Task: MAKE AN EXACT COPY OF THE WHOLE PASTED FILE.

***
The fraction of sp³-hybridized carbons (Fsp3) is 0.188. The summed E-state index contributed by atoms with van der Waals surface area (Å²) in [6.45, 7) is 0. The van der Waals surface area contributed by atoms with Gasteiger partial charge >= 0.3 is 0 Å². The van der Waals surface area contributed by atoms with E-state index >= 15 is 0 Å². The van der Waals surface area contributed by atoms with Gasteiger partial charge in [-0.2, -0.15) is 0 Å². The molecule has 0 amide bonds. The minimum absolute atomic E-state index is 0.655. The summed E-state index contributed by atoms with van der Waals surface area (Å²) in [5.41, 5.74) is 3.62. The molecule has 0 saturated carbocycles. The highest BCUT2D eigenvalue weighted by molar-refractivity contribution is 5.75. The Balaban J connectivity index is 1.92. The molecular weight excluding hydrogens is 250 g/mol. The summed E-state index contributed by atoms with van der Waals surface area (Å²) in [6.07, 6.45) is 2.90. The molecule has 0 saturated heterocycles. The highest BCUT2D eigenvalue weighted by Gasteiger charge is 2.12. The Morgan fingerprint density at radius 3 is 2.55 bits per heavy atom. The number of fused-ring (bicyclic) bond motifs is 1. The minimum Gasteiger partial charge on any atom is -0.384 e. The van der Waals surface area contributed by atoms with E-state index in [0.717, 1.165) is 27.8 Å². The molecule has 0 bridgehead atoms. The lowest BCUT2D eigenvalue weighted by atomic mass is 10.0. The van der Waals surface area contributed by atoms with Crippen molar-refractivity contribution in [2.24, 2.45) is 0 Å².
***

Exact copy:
The fraction of sp³-hybridized carbons (Fsp3) is 0.188. The summed E-state index contributed by atoms with van der Waals surface area (Å²) in [6.45, 7) is 0. The van der Waals surface area contributed by atoms with Gasteiger partial charge >= 0.3 is 0 Å². The van der Waals surface area contributed by atoms with E-state index >= 15 is 0 Å². The van der Waals surface area contributed by atoms with Gasteiger partial charge in [-0.2, -0.15) is 0 Å². The molecule has 0 amide bonds. The minimum absolute atomic E-state index is 0.655. The summed E-state index contributed by atoms with van der Waals surface area (Å²) in [5.41, 5.74) is 3.62. The molecule has 0 saturated carbocycles. The highest BCUT2D eigenvalue weighted by molar-refractivity contribution is 5.75. The Balaban J connectivity index is 1.92. The molecular weight excluding hydrogens is 250 g/mol. The summed E-state index contributed by atoms with van der Waals surface area (Å²) in [6.07, 6.45) is 2.90. The molecule has 0 saturated heterocycles. The highest BCUT2D eigenvalue weighted by Gasteiger charge is 2.12. The Morgan fingerprint density at radius 3 is 2.55 bits per heavy atom. The number of fused-ring (bicyclic) bond motifs is 1. The minimum Gasteiger partial charge on any atom is -0.384 e. The van der Waals surface area contributed by atoms with E-state index in [0.717, 1.165) is 27.8 Å². The molecule has 0 bridgehead atoms. The lowest BCUT2D eigenvalue weighted by atomic mass is 10.0. The van der Waals surface area contributed by atoms with Crippen molar-refractivity contribution in [2.24, 2.45) is 0 Å².